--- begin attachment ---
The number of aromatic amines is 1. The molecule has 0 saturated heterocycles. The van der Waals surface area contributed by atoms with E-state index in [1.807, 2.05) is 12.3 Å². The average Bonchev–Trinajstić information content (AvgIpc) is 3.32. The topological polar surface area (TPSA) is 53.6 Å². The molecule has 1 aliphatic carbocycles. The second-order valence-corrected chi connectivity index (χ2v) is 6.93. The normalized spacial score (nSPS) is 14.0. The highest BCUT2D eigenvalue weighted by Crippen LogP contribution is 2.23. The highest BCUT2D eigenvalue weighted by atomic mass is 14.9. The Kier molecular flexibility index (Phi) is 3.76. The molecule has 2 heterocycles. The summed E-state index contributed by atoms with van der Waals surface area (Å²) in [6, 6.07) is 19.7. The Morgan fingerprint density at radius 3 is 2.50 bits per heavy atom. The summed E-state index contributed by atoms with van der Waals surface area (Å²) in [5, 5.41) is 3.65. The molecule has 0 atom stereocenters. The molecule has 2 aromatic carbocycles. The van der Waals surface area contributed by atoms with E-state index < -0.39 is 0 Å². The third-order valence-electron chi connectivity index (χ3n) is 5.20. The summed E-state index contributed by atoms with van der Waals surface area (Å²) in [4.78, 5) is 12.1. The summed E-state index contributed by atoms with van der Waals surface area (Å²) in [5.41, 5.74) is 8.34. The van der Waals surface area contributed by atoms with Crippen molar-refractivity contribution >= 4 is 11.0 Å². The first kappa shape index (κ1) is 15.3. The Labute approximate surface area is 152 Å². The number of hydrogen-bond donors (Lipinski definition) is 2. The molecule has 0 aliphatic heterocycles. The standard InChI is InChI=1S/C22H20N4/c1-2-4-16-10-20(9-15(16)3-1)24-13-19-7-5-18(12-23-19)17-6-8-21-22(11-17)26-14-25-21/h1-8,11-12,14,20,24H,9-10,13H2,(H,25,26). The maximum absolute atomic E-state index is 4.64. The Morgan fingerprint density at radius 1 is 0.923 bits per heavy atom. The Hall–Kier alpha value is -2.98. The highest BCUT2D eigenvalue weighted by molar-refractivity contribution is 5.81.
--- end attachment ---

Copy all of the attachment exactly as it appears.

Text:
The number of aromatic amines is 1. The molecule has 0 saturated heterocycles. The van der Waals surface area contributed by atoms with E-state index in [1.807, 2.05) is 12.3 Å². The average Bonchev–Trinajstić information content (AvgIpc) is 3.32. The topological polar surface area (TPSA) is 53.6 Å². The molecule has 1 aliphatic carbocycles. The second-order valence-corrected chi connectivity index (χ2v) is 6.93. The normalized spacial score (nSPS) is 14.0. The highest BCUT2D eigenvalue weighted by Crippen LogP contribution is 2.23. The highest BCUT2D eigenvalue weighted by atomic mass is 14.9. The Kier molecular flexibility index (Phi) is 3.76. The molecule has 2 heterocycles. The summed E-state index contributed by atoms with van der Waals surface area (Å²) in [6, 6.07) is 19.7. The Morgan fingerprint density at radius 3 is 2.50 bits per heavy atom. The summed E-state index contributed by atoms with van der Waals surface area (Å²) in [5, 5.41) is 3.65. The molecule has 0 atom stereocenters. The molecule has 2 aromatic carbocycles. The van der Waals surface area contributed by atoms with E-state index < -0.39 is 0 Å². The third-order valence-electron chi connectivity index (χ3n) is 5.20. The summed E-state index contributed by atoms with van der Waals surface area (Å²) in [4.78, 5) is 12.1. The summed E-state index contributed by atoms with van der Waals surface area (Å²) in [5.41, 5.74) is 8.34. The van der Waals surface area contributed by atoms with Crippen molar-refractivity contribution >= 4 is 11.0 Å². The first kappa shape index (κ1) is 15.3. The Labute approximate surface area is 152 Å². The number of hydrogen-bond donors (Lipinski definition) is 2. The molecule has 0 aliphatic heterocycles. The standard InChI is InChI=1S/C22H20N4/c1-2-4-16-10-20(9-15(16)3-1)24-13-19-7-5-18(12-23-19)17-6-8-21-22(11-17)26-14-25-21/h1-8,11-12,14,20,24H,9-10,13H2,(H,25,26). The maximum absolute atomic E-state index is 4.64. The Morgan fingerprint density at radius 1 is 0.923 bits per heavy atom. The Hall–Kier alpha value is -2.98. The highest BCUT2D eigenvalue weighted by molar-refractivity contribution is 5.81.